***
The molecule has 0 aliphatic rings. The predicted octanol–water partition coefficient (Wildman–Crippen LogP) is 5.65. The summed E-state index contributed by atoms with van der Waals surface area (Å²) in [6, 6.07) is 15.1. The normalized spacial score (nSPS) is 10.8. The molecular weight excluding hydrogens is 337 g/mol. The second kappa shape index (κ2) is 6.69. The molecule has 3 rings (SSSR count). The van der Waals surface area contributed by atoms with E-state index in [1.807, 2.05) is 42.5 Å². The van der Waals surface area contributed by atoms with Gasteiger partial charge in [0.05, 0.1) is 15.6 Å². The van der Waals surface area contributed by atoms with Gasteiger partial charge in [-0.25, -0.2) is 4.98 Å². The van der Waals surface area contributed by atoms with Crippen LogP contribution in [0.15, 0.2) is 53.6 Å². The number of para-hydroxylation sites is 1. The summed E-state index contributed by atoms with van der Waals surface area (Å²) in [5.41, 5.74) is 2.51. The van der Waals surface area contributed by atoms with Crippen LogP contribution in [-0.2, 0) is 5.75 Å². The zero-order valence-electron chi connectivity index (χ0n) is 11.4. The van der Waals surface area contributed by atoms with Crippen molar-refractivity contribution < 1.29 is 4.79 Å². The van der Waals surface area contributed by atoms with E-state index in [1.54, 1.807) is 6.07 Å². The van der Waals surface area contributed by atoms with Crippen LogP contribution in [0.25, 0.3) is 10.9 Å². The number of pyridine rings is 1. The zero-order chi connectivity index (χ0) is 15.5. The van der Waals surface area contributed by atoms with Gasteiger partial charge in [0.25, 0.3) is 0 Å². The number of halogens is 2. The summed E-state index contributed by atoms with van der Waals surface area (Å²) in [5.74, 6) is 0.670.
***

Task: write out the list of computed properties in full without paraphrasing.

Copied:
The molecule has 0 aliphatic rings. The predicted octanol–water partition coefficient (Wildman–Crippen LogP) is 5.65. The summed E-state index contributed by atoms with van der Waals surface area (Å²) in [6, 6.07) is 15.1. The normalized spacial score (nSPS) is 10.8. The molecular weight excluding hydrogens is 337 g/mol. The second kappa shape index (κ2) is 6.69. The molecule has 3 rings (SSSR count). The van der Waals surface area contributed by atoms with E-state index in [1.807, 2.05) is 42.5 Å². The van der Waals surface area contributed by atoms with Gasteiger partial charge in [0.05, 0.1) is 15.6 Å². The van der Waals surface area contributed by atoms with Gasteiger partial charge in [-0.25, -0.2) is 4.98 Å². The van der Waals surface area contributed by atoms with Crippen LogP contribution in [0.15, 0.2) is 53.6 Å². The number of para-hydroxylation sites is 1. The summed E-state index contributed by atoms with van der Waals surface area (Å²) in [5.41, 5.74) is 2.51. The van der Waals surface area contributed by atoms with Crippen LogP contribution in [-0.2, 0) is 5.75 Å². The zero-order valence-electron chi connectivity index (χ0n) is 11.4. The van der Waals surface area contributed by atoms with Crippen molar-refractivity contribution < 1.29 is 4.79 Å². The van der Waals surface area contributed by atoms with E-state index in [1.54, 1.807) is 6.07 Å². The van der Waals surface area contributed by atoms with Crippen LogP contribution in [0.25, 0.3) is 10.9 Å². The number of pyridine rings is 1. The zero-order chi connectivity index (χ0) is 15.5. The van der Waals surface area contributed by atoms with Gasteiger partial charge in [0.25, 0.3) is 0 Å². The number of halogens is 2. The summed E-state index contributed by atoms with van der Waals surface area (Å²) in [5.74, 6) is 0.670.